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Southwest moves toward near-normal operations after widespread cancellations

A MARTÍNEZ, HOST:

It has been a very bad, no good holiday season for Southwest Airline passengers. April Proveaux was one of them. The Memphis resident was traveling with her family when they got stuck last week at Denver International Airport.

APRIL PROVEAUX: It was negative 3 degrees in Denver, and our jackets were in our suitcase, and so my kids were in short sleeves. And we didn't have anything. We bought some hats and gloves at the airport.

MARTÍNEZ: Hers was among the thousands of Southwest flights scrapped since a massive winter storm started disrupting air travel last week. Democrats and Republicans in Congress have complained to the airline and the U.S. Department of Transportation for not acting sooner to protect passengers. Now, we've heard lots of explanations for the meltdown, like old technology and the airline's unusual approach to routing flights. A former employee tells NPR that she recently left Southwest because of the chaotic scheduling and mandatory overtime.

HALLY CHAUVIN: This is exactly why this is happening, is 'cause you just keep giving your employees overtime, and you'll fire them if they say no.

MARTÍNEZ: Hally Chauvin says she often worked 20-hour shifts.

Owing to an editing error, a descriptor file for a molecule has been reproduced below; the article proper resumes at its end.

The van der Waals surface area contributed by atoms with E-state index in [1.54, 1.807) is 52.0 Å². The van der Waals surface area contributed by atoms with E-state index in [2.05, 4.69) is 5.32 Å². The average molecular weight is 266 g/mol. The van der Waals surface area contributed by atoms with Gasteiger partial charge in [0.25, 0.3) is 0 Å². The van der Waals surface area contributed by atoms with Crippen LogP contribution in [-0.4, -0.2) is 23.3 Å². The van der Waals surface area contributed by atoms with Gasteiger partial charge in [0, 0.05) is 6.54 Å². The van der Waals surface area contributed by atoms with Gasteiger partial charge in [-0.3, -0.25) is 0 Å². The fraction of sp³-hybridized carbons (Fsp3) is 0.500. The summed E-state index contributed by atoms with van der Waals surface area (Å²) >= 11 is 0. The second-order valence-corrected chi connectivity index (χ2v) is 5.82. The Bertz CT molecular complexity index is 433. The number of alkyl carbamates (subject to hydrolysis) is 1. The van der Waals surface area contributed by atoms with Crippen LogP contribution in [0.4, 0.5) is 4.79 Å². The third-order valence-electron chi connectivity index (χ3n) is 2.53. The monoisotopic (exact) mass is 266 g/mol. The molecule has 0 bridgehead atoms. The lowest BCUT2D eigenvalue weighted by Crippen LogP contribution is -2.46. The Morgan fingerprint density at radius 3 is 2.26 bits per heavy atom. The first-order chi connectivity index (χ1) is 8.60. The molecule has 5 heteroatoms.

CHAUVIN: I keep saying now, like, to my friends, like, this is why I quit. You know, it seemed like it wasn't really talked about. A lot of the employees there, like, can't really talk about it because it risks their jobs. They can't really, like, post about it on social media or anything.

MARTÍNEZ: In a statement, Southwest says the recent disruptions are due to crew scheduling issues, not a lack of staffing. The company says it will honor reasonable requests for reimbursement from customers whose flights were canceled or significantly delayed. But April Proveaux is still wondering whether she'll get her money back.

PROVEAUX: I feel nervous that they're going to try to not reimburse us.

MARTÍNEZ: Southwest's Chief Commercial Officer Ryan Green recently apologized for the cancellations.

(SOUNDBITE OF ARCHIVED RECORDING)

RYAN GREEN: My personal apology on behalf of myself and everyone at Southwest Airlines for all of this.

MARTÍNEZ: But even after all the hassle, April Proveaux isn't giving up on the airline.

PROVEAUX: I hope they recover. Like, we love Southwest. We've flown them for years, and we're cardholders. We used points to fly this trip.

MARTÍNEZ: Southwest says it plans to return to normal operations with minimal disruptions today. Transcript provided by NPR, Copyright NPR.